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Preventing and Managing Urinary Tract Infections: Enhancing the Role of Community Pharmacists-A Mixed Methods Study

Peiffer-Smadja, N., Allison, R., Jones, L. F., Holmes, A., Patel, P., Lecky, D. M., Ahmad, R. ORCID: 0000-0002-4294-7142 and McNulty, C. A. M. (2020). Preventing and Managing Urinary Tract Infections: Enhancing the Role of Community Pharmacists-A Mixed Methods Study. Antibiotics, 9(9), 583.. doi: 10.3390/antibiotics9090583

Abstract

Background: Community pharmacists are involved in antimicrobial stewardship through self-care advice and delivering medications for uncomplicated infections. Objectives: This mixed methods study aimed to identify opportunities to enhance the role of community pharmacists in the management of service users with suspected or confirmed urinary tract infection (UTI).

Methods: Data collection was through a service user survey (n = 51) and pharmacist surveys and semi-structured interviews before (16 interviews, 22 questionnaires) and after (15 interviews, 16 questionnaires) trialing UTI leaflets designed to be shared with service users. Data were analysed inductively using thematic analysis and descriptive tabulation of quantitative data.

Results: Twenty-five percent (n = 13/51) of service users with urinary symptoms sought help from a pharmacist first and 65% (n = 33/51) were comfortable discussing their urinary symptoms with a pharmacist in a private space. Community pharmacists were confident as the first professional contact for service users with uncomplicated UTI (n = 13/16, 81%), but indicated the lack of a specific patient referral pathway (n = 16/16, 100%), the need for additional funding and staff (n = 10/16, 62%), and the importance of developing prescription options for pharmacists (5/16, 31%). All community pharmacists reported playing a daily role in controlling antimicrobial resistance by educating service users about viral and bacterial infections and promoting a healthy lifestyle. Enhancing their role will need greater integrated working with general practices and more prescribers based in community pharmacy.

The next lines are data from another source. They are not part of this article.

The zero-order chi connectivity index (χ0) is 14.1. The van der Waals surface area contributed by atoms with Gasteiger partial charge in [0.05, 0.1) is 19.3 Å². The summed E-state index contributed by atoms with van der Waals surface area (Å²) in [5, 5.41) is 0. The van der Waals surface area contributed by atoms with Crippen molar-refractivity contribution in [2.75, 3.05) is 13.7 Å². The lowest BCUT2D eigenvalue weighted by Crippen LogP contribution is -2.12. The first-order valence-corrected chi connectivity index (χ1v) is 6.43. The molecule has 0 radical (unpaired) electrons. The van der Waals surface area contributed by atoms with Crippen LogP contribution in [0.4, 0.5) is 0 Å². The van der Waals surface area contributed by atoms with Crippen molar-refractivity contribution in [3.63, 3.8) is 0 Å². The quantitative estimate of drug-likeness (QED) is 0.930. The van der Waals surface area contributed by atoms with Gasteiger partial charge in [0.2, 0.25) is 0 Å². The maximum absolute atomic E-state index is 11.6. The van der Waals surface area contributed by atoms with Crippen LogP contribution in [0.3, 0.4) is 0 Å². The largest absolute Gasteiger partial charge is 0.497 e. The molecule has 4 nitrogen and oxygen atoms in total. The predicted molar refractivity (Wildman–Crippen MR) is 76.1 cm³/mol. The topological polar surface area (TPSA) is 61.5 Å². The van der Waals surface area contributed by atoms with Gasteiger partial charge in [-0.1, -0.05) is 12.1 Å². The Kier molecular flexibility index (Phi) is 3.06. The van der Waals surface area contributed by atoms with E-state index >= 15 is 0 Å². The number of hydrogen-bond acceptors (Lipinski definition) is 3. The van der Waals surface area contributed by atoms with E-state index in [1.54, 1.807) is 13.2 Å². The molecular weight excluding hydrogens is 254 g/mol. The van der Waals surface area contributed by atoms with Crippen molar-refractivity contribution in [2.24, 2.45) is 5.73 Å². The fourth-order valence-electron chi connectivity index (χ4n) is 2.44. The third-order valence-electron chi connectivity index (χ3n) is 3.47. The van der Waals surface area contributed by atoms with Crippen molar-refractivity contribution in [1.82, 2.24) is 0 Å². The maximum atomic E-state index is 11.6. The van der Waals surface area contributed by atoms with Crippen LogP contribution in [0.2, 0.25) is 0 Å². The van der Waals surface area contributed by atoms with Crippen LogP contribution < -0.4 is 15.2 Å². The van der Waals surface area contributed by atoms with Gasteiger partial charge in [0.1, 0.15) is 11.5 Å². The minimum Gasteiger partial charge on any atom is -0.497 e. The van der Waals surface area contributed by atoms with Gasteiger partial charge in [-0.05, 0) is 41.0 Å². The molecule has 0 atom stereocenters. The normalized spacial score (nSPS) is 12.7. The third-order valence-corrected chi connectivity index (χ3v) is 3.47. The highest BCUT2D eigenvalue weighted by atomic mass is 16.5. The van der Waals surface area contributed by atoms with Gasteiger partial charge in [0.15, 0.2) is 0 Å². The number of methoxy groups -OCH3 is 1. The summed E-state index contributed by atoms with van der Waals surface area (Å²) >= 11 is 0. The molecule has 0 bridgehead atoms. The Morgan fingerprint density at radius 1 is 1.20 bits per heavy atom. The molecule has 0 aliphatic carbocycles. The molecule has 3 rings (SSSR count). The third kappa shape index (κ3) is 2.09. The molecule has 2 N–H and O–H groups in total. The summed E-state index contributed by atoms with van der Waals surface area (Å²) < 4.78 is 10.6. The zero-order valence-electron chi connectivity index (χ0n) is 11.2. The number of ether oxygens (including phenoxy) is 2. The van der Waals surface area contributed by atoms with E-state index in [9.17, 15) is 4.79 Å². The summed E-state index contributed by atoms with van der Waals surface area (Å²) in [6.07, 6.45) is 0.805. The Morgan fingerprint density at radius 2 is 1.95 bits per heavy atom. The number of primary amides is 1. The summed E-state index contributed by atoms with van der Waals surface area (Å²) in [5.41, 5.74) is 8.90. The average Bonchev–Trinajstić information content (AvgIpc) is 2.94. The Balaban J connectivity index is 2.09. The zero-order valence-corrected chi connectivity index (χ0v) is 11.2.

Conclusion: This study suggests that community pharmacists could play a greater role in the management of uncomplicated UTI. The current reconfiguration of primary care in England with primary care networks and integrated care systems could provide a real opportunity for this collaborative working with potential learning for international initiatives.

Publication Type: Article
Publisher Keywords: pharmacist; community; urinary tract infections; leaflet; self-care; general public
Subjects: R Medicine > RA Public aspects of medicine > RA0421 Public health. Hygiene. Preventive Medicine
R Medicine > RC Internal medicine
R Medicine > RM Therapeutics. Pharmacology
Departments: School of Health Sciences > Healthcare Services Research & Management
Date Deposited: 02 Feb 2021 12:38
URI: https://openaccess.city.ac.uk/id/eprint/25589
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